For a punch biopsy or excisional biopsy, stitches may be necessary to close the wound, as the procedure involves cutting the top layer of fatty skin under the skin. A dressing or an adhesive bandage is then attached to the biopsy forehead to protect the wound and prevent bleeding.

A skin biopsy usually takes a total of 15 minutes, including home care, dressing and preparation time before the biopsy.

After Skin Biopsy

Your doctor may ask you not to remove the bandage over the biopsy area until the next day. Sometimes the biopsy area bleeds after you leave the hospital. This condition is higher in people taking blood-thinning medications. If such bleeding occurs, apply direct pressure to the wound for 10 to 20 minutes. If bleeding continues, go to a place where you can get medical help.

All biopsies result in a small scar. In some people, these scars may show an improvement that can be significant. This risk is increased if the biopsy is performed on the back, chest, neck, or upper body. Initially, the scars are pink and later may turn white or sometimes brown. The scars are slowly fading.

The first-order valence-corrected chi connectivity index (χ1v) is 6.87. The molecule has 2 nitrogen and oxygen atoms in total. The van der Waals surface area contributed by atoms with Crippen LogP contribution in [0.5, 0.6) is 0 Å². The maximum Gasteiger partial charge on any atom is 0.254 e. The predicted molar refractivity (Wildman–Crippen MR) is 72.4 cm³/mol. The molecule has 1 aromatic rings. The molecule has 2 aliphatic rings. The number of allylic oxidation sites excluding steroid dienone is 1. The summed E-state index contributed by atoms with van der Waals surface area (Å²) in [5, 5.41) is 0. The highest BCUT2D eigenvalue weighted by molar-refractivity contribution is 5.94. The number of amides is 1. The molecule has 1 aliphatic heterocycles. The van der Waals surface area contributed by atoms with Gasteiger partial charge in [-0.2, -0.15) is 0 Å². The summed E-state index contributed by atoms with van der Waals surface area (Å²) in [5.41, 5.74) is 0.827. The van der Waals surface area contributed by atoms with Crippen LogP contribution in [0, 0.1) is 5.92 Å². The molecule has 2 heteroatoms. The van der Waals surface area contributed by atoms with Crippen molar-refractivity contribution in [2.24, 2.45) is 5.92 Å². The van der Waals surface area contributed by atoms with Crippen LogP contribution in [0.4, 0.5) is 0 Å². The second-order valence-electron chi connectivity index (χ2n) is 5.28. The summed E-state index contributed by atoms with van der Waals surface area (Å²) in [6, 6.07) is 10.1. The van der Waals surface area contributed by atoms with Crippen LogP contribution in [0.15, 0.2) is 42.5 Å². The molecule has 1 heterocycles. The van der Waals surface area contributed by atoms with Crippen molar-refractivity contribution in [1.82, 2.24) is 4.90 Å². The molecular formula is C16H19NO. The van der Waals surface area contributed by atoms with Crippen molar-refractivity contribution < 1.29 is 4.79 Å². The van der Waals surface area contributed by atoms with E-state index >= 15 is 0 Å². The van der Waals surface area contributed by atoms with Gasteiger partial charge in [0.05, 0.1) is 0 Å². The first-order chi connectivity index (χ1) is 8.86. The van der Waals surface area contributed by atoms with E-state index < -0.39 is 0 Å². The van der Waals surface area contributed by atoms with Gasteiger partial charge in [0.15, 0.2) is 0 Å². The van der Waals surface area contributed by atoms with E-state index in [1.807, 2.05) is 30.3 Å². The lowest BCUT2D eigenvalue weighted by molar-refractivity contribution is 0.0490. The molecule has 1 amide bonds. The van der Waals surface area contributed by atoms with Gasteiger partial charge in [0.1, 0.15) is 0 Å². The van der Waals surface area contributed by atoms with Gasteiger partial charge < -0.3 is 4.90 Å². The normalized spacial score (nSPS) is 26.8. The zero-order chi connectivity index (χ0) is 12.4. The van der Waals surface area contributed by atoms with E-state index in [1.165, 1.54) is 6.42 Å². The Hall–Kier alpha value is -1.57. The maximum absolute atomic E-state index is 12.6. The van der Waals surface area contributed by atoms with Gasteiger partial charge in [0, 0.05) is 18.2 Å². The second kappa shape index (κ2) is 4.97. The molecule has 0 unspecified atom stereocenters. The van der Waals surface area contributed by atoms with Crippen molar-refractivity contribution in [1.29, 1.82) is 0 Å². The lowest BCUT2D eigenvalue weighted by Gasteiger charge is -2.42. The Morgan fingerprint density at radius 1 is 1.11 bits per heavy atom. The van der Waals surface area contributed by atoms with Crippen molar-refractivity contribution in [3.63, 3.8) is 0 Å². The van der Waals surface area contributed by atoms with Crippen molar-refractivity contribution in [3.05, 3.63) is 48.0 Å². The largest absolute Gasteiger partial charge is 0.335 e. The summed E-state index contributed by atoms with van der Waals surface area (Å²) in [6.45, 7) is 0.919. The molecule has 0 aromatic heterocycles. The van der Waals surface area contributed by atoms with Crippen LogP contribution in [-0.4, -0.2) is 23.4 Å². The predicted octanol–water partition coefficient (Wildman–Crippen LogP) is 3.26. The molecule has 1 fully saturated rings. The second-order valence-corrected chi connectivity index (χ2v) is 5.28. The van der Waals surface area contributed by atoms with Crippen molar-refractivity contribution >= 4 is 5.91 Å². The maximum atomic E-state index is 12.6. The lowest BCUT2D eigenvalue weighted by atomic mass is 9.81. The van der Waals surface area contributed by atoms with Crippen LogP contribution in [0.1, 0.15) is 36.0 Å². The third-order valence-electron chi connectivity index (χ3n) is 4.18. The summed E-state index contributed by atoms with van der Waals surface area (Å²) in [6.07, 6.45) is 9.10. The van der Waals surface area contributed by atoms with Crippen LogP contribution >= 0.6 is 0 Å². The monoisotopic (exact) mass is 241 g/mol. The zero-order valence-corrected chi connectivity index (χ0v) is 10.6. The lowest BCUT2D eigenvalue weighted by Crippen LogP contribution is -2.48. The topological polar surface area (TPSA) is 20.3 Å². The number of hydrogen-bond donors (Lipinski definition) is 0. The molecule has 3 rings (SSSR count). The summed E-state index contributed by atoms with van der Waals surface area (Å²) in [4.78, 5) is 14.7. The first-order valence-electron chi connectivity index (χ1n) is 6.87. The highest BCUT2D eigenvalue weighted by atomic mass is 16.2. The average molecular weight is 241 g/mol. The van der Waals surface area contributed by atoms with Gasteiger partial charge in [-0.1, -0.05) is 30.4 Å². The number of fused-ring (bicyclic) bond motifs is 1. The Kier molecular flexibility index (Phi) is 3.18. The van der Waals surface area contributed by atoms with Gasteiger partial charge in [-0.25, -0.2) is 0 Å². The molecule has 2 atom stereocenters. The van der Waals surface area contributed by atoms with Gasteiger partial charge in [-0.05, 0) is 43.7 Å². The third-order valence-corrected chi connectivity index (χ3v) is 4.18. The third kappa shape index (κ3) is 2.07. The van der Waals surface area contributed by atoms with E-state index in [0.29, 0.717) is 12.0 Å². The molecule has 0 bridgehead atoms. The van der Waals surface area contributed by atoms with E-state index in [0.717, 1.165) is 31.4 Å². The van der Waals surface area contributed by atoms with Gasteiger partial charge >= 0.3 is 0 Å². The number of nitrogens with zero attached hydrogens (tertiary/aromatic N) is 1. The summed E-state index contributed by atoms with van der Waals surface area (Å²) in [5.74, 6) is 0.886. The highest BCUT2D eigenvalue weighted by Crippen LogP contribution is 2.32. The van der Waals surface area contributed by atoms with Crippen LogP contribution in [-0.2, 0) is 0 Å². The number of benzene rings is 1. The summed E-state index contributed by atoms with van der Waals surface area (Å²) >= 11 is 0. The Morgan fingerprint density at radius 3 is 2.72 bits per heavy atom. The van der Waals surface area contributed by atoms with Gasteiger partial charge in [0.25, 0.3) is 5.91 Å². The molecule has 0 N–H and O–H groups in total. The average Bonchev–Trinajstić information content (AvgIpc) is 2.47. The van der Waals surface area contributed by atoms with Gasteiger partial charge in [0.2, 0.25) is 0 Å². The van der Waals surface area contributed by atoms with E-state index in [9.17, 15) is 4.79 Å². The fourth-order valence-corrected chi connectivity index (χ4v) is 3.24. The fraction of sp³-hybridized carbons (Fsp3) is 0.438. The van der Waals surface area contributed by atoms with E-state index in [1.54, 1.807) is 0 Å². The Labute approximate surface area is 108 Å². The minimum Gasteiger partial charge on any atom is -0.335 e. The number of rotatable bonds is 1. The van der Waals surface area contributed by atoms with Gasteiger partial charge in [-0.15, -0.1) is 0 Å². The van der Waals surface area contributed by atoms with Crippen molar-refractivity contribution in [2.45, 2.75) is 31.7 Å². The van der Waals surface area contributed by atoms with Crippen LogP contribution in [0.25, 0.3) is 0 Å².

Try not to hit the biopsy area and avoid activities that will cause it to stretch. The tension on the skin can cause bleeding and enlargement of the wound.

Wound healing may take several weeks, but is usually complete within two months. Wounds on the legs and feet tend to heal more slowly than wounds elsewhere on the body.

During the healing process of the biopsy area, care should be taken as follows:

• Wash your hands with soap and water before touching the biopsy site.

• Wash the biopsy area with soap and water. If it is on the scalp, use shampoo.

• Rinse the area thoroughly and dry it with a clean towel.

• Cover the skin with a recommended adhesive bandage to ventilate.

Continue to care for the biopsy site until the stitches are removed. Since shaving biopsies do not require stitches in the wound, you should continue to care for the wound until the skin heals.

  • Results

After the biopsy procedure, your doctor sends a sample to the laboratory for testing. Depending on the skin condition, type of biopsy, and laboratory procedures, results may take a few days or weeks. Biopsy results for metabolic or genetic testing may take several months or longer.

Your doctor will share the results of your reports with you. Bring a family member with you, as you may not be able to think of questions about the findings and treatment plan.

Write down the questions you want to ask your doctor. Do not hesitate to ask questions that you do not understand and are curious about. You may want to add the following questions to the questions you want to ask.

  • Based on these results, what are the next steps for treatment?
  • What kind of follow-up is required?
  • Could there be factors that may have influenced or changed the results of this test?
  • Is it necessary to repeat the test at some points?
  • If the skin biopsy indicates skin cancer, has all the cancerous tissue been removed or is additional treatment needed?